Having the code for the back door open to the public is like giving away keys to anyone and everyone who wants it. It would render any encryption useless.
However, I think the OP is confused about things a little. Obama is pushing for private companies to install back doors so the government can spy on you. This article is about the source code for publicly funded software being open. Your phone is not government funded software so that's actually two different things.
You forgot to factor in that the sun is only up for half the day (on average). So only 12 hours a day will have usable light. My math rounds out at 231 days per mole. Factor in real world limitations like the effect of weather and I would estimate somewhere in the neighborhood of a year per mole when it's all said and done. I think they're going to need a whole lot of these things to be actually useful.
Still in all, it's a good advancement in the right direction.
It's about cost-benefit ratio. Supporting all of the dying phone systems costs money. With fewer and fewer people using something other than Android or iPhone, there is no real benefit to WhatsApp to expend the resources supporting them. Sure, they're not dead yet, but they have zero future. The law of diminishing returns is what's driving this decision. The company has no obligation to expend resources in a way that doesn't make financial sense.
It sucks for the dwindling pool of users who are not on the top 3 platforms but there's not much they can do about it. It's driven by the market like it or not.
With over 1 billion active users, and the backing of Facebook, is WhatsApp finally reducing the mobile landscape to a three-horse race ?
This summary is entirely backwards. The mobile market is already a 2 horse race (with Windows phone only still on the track because of the insane money Microsoft has poured into it). WhatsApp is only responding to that fact, not driving it. There is no point in them supporting outdated products with < 1% of the market and no future. WhatsApp support (or lack thereof now) will have absolutely zero impact on the market.
There's only one problem with that. Cracking up to 37 characters of unicode characters (even if you don't use the entire 200K+ set of printable characters) is slightly more difficult to brute force than the 256 bit AES key...
By my math, with 37 characters, you only need 121 unicode characters (not 121K. Just 121) to make roughly as many permutations as a 256 bit AES key.
The OP was talking about engines that can advance or retard a single pattern cam. And when you have just one cam profile, you can only change the relative timing. The duration and lift stay fixed. Duration is the number of degrees of camshaft rotation that the valve is open. Adjusting when a camshaft opens the valve doesn't change how long it stays open, or how far it opens for that matter. Electrically controlled valves can vary all 3 of those things.
Sure, the VVT tech changes from one camshaft profile to a second one. But that's all they can choose from. You either use one or the other. You might be able to squeeze 3 profiles in there if you use a DOHC setup that splits the intake and exhaust lobes between two physical camshafts and gives you room to fit the multiple patterns. But it would be a lot more complicated to do that. And you're still limited to a few fixed profiles. Electrically controlled valves do not have this limitation.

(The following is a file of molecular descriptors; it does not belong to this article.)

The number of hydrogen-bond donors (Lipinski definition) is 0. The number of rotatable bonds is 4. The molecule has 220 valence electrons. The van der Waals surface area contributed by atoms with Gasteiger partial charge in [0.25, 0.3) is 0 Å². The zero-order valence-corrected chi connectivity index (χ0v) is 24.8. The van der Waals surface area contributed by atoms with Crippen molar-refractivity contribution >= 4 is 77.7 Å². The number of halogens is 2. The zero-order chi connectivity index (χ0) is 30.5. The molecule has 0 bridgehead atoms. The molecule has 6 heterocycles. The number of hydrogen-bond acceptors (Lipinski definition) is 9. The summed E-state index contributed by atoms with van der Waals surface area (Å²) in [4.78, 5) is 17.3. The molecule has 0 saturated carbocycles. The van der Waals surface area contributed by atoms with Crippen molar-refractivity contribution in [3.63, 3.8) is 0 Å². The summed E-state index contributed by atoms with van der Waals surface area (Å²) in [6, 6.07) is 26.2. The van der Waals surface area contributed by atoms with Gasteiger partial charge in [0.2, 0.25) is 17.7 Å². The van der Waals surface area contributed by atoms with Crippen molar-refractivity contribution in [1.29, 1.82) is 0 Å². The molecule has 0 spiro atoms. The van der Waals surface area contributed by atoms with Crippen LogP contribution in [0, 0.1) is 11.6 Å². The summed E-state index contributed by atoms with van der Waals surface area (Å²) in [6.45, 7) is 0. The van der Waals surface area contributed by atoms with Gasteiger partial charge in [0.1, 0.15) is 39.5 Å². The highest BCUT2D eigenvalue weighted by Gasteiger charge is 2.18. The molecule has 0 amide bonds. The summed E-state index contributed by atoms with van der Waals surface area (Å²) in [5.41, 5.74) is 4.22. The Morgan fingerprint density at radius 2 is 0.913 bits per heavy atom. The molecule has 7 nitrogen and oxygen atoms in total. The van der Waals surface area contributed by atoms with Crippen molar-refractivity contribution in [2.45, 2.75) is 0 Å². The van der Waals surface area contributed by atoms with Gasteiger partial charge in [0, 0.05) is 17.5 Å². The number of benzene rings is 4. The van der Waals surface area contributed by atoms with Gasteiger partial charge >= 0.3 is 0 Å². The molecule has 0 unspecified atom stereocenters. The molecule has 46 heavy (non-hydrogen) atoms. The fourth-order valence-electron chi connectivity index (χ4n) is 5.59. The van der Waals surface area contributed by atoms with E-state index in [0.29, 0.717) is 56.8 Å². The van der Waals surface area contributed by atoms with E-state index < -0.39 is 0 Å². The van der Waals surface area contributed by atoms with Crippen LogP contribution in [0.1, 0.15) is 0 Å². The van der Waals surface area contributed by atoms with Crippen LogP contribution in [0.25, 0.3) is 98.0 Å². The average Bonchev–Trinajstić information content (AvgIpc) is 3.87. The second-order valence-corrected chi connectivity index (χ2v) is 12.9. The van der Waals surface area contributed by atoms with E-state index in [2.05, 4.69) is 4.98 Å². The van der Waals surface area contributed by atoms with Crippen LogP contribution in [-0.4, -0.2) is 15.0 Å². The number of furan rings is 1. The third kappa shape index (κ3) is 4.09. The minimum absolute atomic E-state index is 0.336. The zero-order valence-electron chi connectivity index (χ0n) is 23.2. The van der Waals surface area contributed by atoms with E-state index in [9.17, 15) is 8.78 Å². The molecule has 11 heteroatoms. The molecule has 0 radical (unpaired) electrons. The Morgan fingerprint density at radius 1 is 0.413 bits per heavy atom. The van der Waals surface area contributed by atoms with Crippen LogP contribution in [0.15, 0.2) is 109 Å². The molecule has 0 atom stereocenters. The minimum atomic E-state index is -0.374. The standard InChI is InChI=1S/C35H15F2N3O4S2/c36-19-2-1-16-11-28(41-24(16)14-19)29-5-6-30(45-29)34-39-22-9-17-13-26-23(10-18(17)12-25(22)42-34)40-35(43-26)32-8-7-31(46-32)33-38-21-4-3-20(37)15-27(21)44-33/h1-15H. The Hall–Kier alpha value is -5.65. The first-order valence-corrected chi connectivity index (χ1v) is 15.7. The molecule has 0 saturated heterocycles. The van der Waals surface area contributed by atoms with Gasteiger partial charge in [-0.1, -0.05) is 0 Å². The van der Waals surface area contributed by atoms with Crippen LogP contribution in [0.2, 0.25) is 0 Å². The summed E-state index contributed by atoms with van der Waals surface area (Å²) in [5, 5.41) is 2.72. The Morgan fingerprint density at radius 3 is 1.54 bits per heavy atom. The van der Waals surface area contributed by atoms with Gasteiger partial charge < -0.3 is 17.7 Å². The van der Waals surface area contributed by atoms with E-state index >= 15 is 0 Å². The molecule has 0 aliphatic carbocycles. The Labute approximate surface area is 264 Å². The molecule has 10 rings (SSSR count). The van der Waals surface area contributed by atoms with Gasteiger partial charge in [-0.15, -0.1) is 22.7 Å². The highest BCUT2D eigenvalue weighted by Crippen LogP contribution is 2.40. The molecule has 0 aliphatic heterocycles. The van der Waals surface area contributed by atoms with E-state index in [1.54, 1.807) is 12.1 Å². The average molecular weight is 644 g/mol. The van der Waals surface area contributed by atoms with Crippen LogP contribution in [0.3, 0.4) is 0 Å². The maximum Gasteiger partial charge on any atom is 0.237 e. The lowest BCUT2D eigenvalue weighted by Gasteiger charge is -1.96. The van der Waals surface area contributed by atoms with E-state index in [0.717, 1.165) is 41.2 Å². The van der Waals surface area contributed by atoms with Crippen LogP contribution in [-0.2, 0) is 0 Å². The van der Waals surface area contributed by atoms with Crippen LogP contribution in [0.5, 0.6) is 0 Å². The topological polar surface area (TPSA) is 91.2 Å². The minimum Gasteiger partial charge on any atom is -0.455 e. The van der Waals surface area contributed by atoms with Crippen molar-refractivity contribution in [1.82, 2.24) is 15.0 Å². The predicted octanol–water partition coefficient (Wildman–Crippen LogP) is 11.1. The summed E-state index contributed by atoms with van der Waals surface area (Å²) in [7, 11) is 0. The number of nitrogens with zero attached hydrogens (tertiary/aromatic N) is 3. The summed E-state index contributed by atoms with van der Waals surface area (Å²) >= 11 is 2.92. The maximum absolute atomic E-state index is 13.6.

Electrically controlled valves, in theory, have "infinite" adjustability (within certain limits). You can have dozens, hundreds, probably even thousands of profiles to choose from. All you have to do is have the computer pick the profile based on load, throttle position, etc. and it changes instantly.
The old 50's Corvettes used purely mechanical fuel injection that not only was complex and hard to maintain, it required frequent maintenance. It was phased out after 1965. It bears literally zero resemblance to modern fuel injection systems. The first mass produced digitally controlled fuel injection made by GM showed up in the 1982 Corvette. It was a throttle body injection system that, in various forms, lasted through the 80's into the early 90's. But by 1984, GM started with port fuel injection that has evolved several generations but, in basic concept anyway, hasn't radically changed. All they've done is reconfigure the intake runners, the injector locations, gotten rid of the distributor in favor of a crank position sensor, etc. And each generation gets a little bit better. One could argue that the new direct injection, where they moved the injector from the intake runner into the cylinder head, is a significant change. And I'll grant that.
The advantage you gain is not just the ability to vary the timing of the valve events, but you can change the duration and lift as well. A camshaft only lets you vary how much sooner or later you open the valve but it's always open the same duration and the same lift.
Theoretically, with enough fine control over the valves and a good computer to control it, you could do away with the throttle altogether and use the valve duration, lift, and timing as the throttle.
False. A distributor controls which cylinder should fire, not when.
Technically, that's false depending on what time period you get your distributor from in an automobile. Leading up to the 1980's all automotive engines used mechanical advance mechanisms (either spring loaded counter weights, engine vacuum applied to a diaphragm, or both) to advance or retard timing. It wasn't until the 1980's when ignition trigger events from the distributor were passed to a computer that determined the actual spark timing. Modern engines have supplanted the distributor with the crank position sensor but only because it reduces the number of moving parts and cost of building the engine.
They are relatively good but absolutely terrible. -- Alan Kay, commenting on Apollos